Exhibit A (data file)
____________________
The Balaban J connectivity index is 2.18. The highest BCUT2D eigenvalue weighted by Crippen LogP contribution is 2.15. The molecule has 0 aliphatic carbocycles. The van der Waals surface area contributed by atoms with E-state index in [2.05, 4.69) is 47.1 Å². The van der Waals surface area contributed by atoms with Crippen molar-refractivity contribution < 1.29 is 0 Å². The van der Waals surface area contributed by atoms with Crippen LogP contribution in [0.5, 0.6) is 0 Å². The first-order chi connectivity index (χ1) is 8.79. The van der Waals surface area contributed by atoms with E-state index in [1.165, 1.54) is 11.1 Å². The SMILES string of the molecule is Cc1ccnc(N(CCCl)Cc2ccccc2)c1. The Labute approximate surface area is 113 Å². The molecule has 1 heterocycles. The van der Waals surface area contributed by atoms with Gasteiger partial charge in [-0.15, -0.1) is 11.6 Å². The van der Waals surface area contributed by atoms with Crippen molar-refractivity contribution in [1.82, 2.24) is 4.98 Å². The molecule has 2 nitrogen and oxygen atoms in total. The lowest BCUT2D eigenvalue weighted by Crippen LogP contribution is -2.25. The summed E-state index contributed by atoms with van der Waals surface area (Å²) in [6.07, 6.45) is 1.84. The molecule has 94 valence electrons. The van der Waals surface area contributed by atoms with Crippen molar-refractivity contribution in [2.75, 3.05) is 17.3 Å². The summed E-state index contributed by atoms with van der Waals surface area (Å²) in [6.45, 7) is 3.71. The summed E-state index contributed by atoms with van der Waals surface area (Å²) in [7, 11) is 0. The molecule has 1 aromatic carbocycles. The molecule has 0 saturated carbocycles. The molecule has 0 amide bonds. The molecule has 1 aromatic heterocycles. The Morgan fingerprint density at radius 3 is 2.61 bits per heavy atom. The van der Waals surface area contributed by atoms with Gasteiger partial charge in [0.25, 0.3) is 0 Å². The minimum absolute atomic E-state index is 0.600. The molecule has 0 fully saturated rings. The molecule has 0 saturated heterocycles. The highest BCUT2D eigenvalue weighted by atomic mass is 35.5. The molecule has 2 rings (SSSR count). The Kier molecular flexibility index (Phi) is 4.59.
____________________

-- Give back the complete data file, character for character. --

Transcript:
The Balaban J connectivity index is 2.18. The highest BCUT2D eigenvalue weighted by Crippen LogP contribution is 2.15. The molecule has 0 aliphatic carbocycles. The van der Waals surface area contributed by atoms with E-state index in [2.05, 4.69) is 47.1 Å². The van der Waals surface area contributed by atoms with Crippen molar-refractivity contribution < 1.29 is 0 Å². The van der Waals surface area contributed by atoms with Crippen LogP contribution in [0.5, 0.6) is 0 Å². The first-order chi connectivity index (χ1) is 8.79. The van der Waals surface area contributed by atoms with E-state index in [1.165, 1.54) is 11.1 Å². The SMILES string of the molecule is Cc1ccnc(N(CCCl)Cc2ccccc2)c1. The Labute approximate surface area is 113 Å². The molecule has 1 heterocycles. The van der Waals surface area contributed by atoms with Gasteiger partial charge in [-0.15, -0.1) is 11.6 Å². The van der Waals surface area contributed by atoms with Crippen molar-refractivity contribution in [1.82, 2.24) is 4.98 Å². The molecule has 2 nitrogen and oxygen atoms in total. The lowest BCUT2D eigenvalue weighted by Crippen LogP contribution is -2.25. The summed E-state index contributed by atoms with van der Waals surface area (Å²) in [6.07, 6.45) is 1.84. The molecule has 94 valence electrons. The van der Waals surface area contributed by atoms with Crippen molar-refractivity contribution in [2.75, 3.05) is 17.3 Å². The summed E-state index contributed by atoms with van der Waals surface area (Å²) in [6.45, 7) is 3.71. The summed E-state index contributed by atoms with van der Waals surface area (Å²) in [7, 11) is 0. The molecule has 1 aromatic carbocycles. The molecule has 0 saturated carbocycles. The molecule has 0 amide bonds. The molecule has 1 aromatic heterocycles. The Morgan fingerprint density at radius 3 is 2.61 bits per heavy atom. The van der Waals surface area contributed by atoms with Gasteiger partial charge in [0.25, 0.3) is 0 Å². The minimum absolute atomic E-state index is 0.600. The molecule has 0 fully saturated rings. The molecule has 0 saturated heterocycles. The highest BCUT2D eigenvalue weighted by atomic mass is 35.5. The molecule has 2 rings (SSSR count). The Kier molecular flexibility index (Phi) is 4.59.